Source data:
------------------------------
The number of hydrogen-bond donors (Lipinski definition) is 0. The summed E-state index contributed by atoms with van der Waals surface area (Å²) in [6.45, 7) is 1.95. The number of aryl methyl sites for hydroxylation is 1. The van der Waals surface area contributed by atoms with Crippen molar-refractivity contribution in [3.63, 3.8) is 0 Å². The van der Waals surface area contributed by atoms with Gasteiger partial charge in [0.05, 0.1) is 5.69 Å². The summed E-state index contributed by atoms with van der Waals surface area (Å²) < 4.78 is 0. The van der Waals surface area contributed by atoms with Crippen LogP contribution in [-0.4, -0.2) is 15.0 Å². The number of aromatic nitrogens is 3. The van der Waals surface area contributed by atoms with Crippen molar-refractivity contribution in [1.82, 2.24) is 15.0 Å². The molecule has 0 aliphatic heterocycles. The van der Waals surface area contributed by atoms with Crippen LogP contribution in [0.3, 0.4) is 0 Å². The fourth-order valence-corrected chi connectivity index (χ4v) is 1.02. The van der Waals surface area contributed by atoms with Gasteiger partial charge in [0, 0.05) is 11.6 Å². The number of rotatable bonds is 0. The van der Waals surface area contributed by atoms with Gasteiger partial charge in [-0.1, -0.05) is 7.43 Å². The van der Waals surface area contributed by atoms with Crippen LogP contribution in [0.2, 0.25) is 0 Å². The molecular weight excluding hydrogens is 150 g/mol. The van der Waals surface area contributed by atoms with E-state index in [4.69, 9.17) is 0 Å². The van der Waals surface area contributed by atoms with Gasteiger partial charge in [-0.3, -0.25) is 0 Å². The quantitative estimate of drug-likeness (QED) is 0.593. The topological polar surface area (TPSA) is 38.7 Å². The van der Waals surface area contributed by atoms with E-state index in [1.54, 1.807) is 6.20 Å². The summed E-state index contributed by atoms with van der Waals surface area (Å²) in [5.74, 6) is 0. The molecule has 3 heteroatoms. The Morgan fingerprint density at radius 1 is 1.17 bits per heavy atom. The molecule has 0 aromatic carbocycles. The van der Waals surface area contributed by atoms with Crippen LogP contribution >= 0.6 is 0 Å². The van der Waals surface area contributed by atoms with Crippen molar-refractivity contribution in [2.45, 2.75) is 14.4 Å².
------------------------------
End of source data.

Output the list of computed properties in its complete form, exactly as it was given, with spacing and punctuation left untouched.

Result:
The number of hydrogen-bond donors (Lipinski definition) is 0. The summed E-state index contributed by atoms with van der Waals surface area (Å²) in [6.45, 7) is 1.95. The number of aryl methyl sites for hydroxylation is 1. The van der Waals surface area contributed by atoms with Crippen molar-refractivity contribution in [3.63, 3.8) is 0 Å². The van der Waals surface area contributed by atoms with Gasteiger partial charge in [0.05, 0.1) is 5.69 Å². The summed E-state index contributed by atoms with van der Waals surface area (Å²) < 4.78 is 0. The van der Waals surface area contributed by atoms with Crippen LogP contribution in [-0.4, -0.2) is 15.0 Å². The number of aromatic nitrogens is 3. The van der Waals surface area contributed by atoms with Crippen molar-refractivity contribution in [1.82, 2.24) is 15.0 Å². The molecule has 0 aliphatic heterocycles. The van der Waals surface area contributed by atoms with Crippen LogP contribution in [0.3, 0.4) is 0 Å². The fourth-order valence-corrected chi connectivity index (χ4v) is 1.02. The van der Waals surface area contributed by atoms with Gasteiger partial charge in [0, 0.05) is 11.6 Å². The number of rotatable bonds is 0. The van der Waals surface area contributed by atoms with Gasteiger partial charge in [-0.1, -0.05) is 7.43 Å². The van der Waals surface area contributed by atoms with Crippen LogP contribution in [0.2, 0.25) is 0 Å². The molecular weight excluding hydrogens is 150 g/mol. The van der Waals surface area contributed by atoms with E-state index in [4.69, 9.17) is 0 Å². The van der Waals surface area contributed by atoms with Gasteiger partial charge in [-0.3, -0.25) is 0 Å². The quantitative estimate of drug-likeness (QED) is 0.593. The topological polar surface area (TPSA) is 38.7 Å². The van der Waals surface area contributed by atoms with E-state index in [1.54, 1.807) is 6.20 Å². The summed E-state index contributed by atoms with van der Waals surface area (Å²) in [5.74, 6) is 0. The molecule has 3 heteroatoms. The Morgan fingerprint density at radius 1 is 1.17 bits per heavy atom. The molecule has 0 aromatic carbocycles. The van der Waals surface area contributed by atoms with Crippen LogP contribution >= 0.6 is 0 Å². The van der Waals surface area contributed by atoms with Crippen molar-refractivity contribution in [2.45, 2.75) is 14.4 Å².